DC should absolutely hire old white guys, just not mostly old white guys. Like I said above, announcing all of them at once so soon after June’s mini-relaunch, which was advertised as a more diverse line (though in reality it’s only slightly more diverse than usual) makes it look like a course correction. Again, my issue is with DC, not the creators themselves.

      Some people have taken issue with the age part of the post, yourself included, clearly, and there are things I could’ve phrased better, but for me “old white guy” is a trifecta. It all goes together. It’s a statement on the type of people the industry usually hires, not a commentary on the individuals themselves. I realize it’s hard for older creators to get work sometimes, but it’s also been a lot harder for women and POC to get work for the entire history of the comic book industry even to this day. I don’t particularly care who these creators are and what they’ve done. Individually, they’re all quite skilled. I care about the ratios. I care about the sort of people DC hires in a macro sense. If it was all young white guys, I would have been similarly annoyed. Their age simply adds an element of all of these creators already having MANY opportunities in comics over the past few decades, already establishing their marks on these characters, while women and POC haven’t had such opportunities. White guys, even the old ones, have had massive advantages in this industry that everyone else hasn’t.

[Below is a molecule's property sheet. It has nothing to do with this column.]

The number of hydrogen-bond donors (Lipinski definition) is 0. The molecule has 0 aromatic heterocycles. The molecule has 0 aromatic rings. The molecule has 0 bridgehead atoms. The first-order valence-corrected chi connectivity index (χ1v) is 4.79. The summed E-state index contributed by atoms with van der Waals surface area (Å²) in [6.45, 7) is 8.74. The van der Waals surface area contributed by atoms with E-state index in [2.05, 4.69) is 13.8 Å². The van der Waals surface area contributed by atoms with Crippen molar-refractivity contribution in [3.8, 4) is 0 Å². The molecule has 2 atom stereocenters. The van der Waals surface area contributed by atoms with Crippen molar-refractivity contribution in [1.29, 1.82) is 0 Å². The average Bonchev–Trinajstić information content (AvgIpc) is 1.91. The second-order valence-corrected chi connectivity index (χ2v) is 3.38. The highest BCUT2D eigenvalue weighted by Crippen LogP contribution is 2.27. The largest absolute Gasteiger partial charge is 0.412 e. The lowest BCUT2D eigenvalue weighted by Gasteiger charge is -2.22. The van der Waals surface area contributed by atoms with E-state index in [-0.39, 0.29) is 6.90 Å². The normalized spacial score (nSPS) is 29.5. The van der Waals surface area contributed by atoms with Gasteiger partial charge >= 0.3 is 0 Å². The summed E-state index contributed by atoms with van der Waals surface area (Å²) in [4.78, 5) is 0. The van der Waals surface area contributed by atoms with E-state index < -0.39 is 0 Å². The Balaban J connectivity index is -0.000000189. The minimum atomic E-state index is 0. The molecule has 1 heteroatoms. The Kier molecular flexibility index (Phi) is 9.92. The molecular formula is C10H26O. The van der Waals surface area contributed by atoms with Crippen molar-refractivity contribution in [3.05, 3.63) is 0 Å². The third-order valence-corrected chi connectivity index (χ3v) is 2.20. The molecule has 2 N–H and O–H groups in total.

In short, old white guys are fine. They have things to contribute. But DC needs to hire more than that and in this line they didn’t (apart from Amy Chu, who is great but just 1 of 7 on 1 of 8 books here), and I think that’s worth calling out. I should have made that more clear in the original post, and I did so on Twitter yesterday evening. Perhaps I’ll add my tweets as an addendum to the post. I’m sorry you were disappointed. My aim wasn’t to say old white guys should be excluded but to point out DC’s broader lack of inclusivity.

  7. As much as I appreciate Marv Wolfman, Tim’s point was that you can’t claim to be putting out new material from the same old crew of regulars. And, yes, when the line-up is overwhelmingly white males of a certain age, that should be pointed out.

    DC should’ve have mixed the best of the past with the most promising of the present, that way, you’d get the best of both worlds. Instead of getting mad at the messenger, maybe some of you ought to let DC know that they shouldn’t give lip service to diversity when it comes to their artists and writers.